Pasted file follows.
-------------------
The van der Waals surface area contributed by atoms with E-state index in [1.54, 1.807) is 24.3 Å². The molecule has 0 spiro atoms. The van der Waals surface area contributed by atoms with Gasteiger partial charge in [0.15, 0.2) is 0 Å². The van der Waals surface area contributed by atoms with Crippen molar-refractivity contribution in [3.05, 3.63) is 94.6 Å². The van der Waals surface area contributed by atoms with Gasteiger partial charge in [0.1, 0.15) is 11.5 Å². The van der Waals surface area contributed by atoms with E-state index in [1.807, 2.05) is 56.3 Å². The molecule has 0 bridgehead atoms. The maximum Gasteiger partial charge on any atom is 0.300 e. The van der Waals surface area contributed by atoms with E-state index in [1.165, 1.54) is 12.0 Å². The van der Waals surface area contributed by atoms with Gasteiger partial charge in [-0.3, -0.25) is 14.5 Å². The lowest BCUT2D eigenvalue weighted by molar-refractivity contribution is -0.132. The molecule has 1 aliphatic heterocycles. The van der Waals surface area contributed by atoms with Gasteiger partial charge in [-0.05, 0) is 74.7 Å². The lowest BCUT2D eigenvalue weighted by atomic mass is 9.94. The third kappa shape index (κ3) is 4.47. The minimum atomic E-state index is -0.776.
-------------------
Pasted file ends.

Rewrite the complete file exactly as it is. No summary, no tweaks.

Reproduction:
The van der Waals surface area contributed by atoms with E-state index in [1.54, 1.807) is 24.3 Å². The molecule has 0 spiro atoms. The van der Waals surface area contributed by atoms with Gasteiger partial charge in [0.15, 0.2) is 0 Å². The van der Waals surface area contributed by atoms with Crippen molar-refractivity contribution in [3.05, 3.63) is 94.6 Å². The van der Waals surface area contributed by atoms with Gasteiger partial charge in [0.1, 0.15) is 11.5 Å². The van der Waals surface area contributed by atoms with E-state index in [1.807, 2.05) is 56.3 Å². The molecule has 0 bridgehead atoms. The maximum Gasteiger partial charge on any atom is 0.300 e. The van der Waals surface area contributed by atoms with E-state index in [1.165, 1.54) is 12.0 Å². The van der Waals surface area contributed by atoms with Gasteiger partial charge in [-0.3, -0.25) is 14.5 Å². The lowest BCUT2D eigenvalue weighted by molar-refractivity contribution is -0.132. The molecule has 1 aliphatic heterocycles. The van der Waals surface area contributed by atoms with Gasteiger partial charge in [-0.05, 0) is 74.7 Å². The lowest BCUT2D eigenvalue weighted by atomic mass is 9.94. The third kappa shape index (κ3) is 4.47. The minimum atomic E-state index is -0.776.